Having issued this warning, I might add that, to me at least, Hamilton comes across, not so much as a prejudiced bigot, but rather as the stereotypical `absent-minded professor', brilliant in his own field, yet oblivious to changing social attitudes in the outside world. For example, he describes his bemused bewilderment when he gets into trouble for commending a graduate student in a letter of recommendation for having a mathematical ability "especially remarkable in view of her sex" (p307).
More amusingly, he describes how, on being invited to present a paper on a topic of his choice at a conference on biology hosted by - of all places - the Vatican, he proposed to present a paper discussing overpopulation and how "our recent and unnatural ethic that every conceptus, no matter how mutated, was deserving of every technical effort we knew to help it survive" could lead to "the collapse of civilisation" (xli). He then professes to be surprised when the time alotted for his presentation at the Pontifical Academy is conveniently cut and he receives a less than enthusiastic reception. (I might add that, unless his style of humour is so dry and deadpan that I am oblivious to it, Hamilton appears completely oblivious to the humour in this episode.)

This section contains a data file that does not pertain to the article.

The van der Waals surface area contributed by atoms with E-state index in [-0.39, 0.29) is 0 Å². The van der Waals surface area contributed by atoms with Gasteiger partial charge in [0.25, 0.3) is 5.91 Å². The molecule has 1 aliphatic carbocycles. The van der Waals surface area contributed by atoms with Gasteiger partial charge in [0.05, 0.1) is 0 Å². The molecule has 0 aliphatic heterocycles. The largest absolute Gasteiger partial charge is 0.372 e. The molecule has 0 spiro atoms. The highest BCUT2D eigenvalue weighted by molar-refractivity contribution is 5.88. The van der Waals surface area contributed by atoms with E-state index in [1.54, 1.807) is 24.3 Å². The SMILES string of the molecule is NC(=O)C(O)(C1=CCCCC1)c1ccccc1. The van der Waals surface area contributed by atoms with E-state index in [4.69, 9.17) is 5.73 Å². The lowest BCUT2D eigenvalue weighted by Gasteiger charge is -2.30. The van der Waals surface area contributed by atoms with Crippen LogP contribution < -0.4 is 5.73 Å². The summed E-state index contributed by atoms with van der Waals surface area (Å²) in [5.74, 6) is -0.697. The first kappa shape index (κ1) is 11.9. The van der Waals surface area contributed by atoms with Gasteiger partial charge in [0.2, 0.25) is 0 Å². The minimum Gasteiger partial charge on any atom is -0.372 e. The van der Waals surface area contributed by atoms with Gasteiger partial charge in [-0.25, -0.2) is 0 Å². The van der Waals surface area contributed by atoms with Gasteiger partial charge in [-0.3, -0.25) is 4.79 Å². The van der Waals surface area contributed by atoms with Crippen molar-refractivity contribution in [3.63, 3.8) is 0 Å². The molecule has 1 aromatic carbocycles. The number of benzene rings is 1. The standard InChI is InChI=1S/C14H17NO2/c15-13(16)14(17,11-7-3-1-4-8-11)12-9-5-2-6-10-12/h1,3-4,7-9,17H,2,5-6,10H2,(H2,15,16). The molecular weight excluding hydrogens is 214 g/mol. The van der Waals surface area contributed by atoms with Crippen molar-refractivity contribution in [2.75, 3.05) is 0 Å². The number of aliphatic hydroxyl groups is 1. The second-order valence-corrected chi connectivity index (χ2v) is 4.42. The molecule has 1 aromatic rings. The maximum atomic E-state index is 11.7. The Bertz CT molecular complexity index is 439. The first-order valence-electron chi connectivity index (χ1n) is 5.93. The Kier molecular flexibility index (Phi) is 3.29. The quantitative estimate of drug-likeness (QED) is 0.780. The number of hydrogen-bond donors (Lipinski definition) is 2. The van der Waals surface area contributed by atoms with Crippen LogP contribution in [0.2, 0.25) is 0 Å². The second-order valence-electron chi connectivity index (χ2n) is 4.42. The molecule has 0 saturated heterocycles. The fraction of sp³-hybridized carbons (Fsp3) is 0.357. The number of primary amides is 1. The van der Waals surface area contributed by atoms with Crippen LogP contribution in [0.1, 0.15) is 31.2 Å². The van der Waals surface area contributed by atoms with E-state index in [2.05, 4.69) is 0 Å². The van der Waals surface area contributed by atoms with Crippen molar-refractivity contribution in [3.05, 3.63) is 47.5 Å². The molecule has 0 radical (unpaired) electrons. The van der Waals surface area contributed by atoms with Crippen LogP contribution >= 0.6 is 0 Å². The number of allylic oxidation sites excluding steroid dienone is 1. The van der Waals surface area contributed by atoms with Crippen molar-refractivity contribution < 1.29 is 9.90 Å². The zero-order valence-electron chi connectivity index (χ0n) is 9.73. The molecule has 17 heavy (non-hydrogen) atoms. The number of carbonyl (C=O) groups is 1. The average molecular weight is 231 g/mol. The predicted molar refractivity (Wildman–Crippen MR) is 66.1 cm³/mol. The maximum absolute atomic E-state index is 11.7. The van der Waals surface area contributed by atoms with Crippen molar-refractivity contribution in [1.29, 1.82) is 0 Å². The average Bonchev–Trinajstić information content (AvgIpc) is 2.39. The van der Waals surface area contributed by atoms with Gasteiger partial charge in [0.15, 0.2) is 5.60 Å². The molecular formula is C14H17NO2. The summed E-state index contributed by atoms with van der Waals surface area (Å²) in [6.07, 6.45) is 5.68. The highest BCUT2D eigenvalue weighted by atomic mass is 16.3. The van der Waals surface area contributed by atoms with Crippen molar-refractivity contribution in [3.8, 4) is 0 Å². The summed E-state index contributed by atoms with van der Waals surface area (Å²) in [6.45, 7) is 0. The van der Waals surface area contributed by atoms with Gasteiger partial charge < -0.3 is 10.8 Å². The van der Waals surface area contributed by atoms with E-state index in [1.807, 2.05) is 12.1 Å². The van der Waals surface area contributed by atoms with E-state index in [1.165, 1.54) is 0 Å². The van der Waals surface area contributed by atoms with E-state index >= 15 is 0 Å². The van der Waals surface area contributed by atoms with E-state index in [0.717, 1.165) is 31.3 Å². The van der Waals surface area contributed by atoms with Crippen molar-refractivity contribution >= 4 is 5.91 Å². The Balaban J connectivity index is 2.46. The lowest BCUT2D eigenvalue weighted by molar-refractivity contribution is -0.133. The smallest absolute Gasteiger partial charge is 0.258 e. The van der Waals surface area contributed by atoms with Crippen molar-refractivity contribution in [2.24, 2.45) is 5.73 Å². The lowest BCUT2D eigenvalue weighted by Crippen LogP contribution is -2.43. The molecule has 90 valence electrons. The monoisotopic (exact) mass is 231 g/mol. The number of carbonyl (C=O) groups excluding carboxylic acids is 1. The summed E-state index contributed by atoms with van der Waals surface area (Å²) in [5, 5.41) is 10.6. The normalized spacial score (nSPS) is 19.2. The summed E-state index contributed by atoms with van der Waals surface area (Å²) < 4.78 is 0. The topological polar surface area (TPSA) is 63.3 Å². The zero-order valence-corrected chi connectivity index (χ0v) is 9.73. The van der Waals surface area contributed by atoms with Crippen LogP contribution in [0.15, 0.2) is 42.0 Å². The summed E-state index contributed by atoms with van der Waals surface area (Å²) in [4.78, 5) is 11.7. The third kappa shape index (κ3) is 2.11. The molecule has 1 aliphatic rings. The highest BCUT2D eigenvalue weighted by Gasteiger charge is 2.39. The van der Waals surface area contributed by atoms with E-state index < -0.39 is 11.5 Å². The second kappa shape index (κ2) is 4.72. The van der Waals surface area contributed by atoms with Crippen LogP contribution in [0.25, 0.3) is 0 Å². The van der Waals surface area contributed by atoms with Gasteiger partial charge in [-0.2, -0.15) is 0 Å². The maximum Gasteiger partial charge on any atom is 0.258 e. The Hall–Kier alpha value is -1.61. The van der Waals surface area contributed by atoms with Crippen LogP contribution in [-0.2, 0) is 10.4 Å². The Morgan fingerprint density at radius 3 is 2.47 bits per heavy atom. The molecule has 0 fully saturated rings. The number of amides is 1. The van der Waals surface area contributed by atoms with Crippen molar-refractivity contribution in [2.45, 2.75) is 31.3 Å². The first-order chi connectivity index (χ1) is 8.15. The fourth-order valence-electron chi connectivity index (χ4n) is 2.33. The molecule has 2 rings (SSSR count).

Overall, political correctness aside, the Narrow Roads of Geneland is a purchase advised only for serious students of Hamilton's life and work. There is nothing to prevent great scientists from also being great writers. Robert Trivers, a figure responsible, like Hamilton, for a large part of the theoretical basis of sociobiology, behavioural ecology and evolutionary psychology, published his collected papers in a format apparently modelled on the work currently under review (i.e. framed by autobiographical interludes). However, the resulting book (Natural Selection and Social Theory: Selected Papers of Robert Trivers (Evolution and Cognition)) is eminently readable and insightful.
However, Hamilton's own collected papers, in contrast, are definitive proof of the old maxim that great scientists are not always great writers.
Trivers R (2000) `Obituary: William Donald Hamilton' Nature 404(6780) p828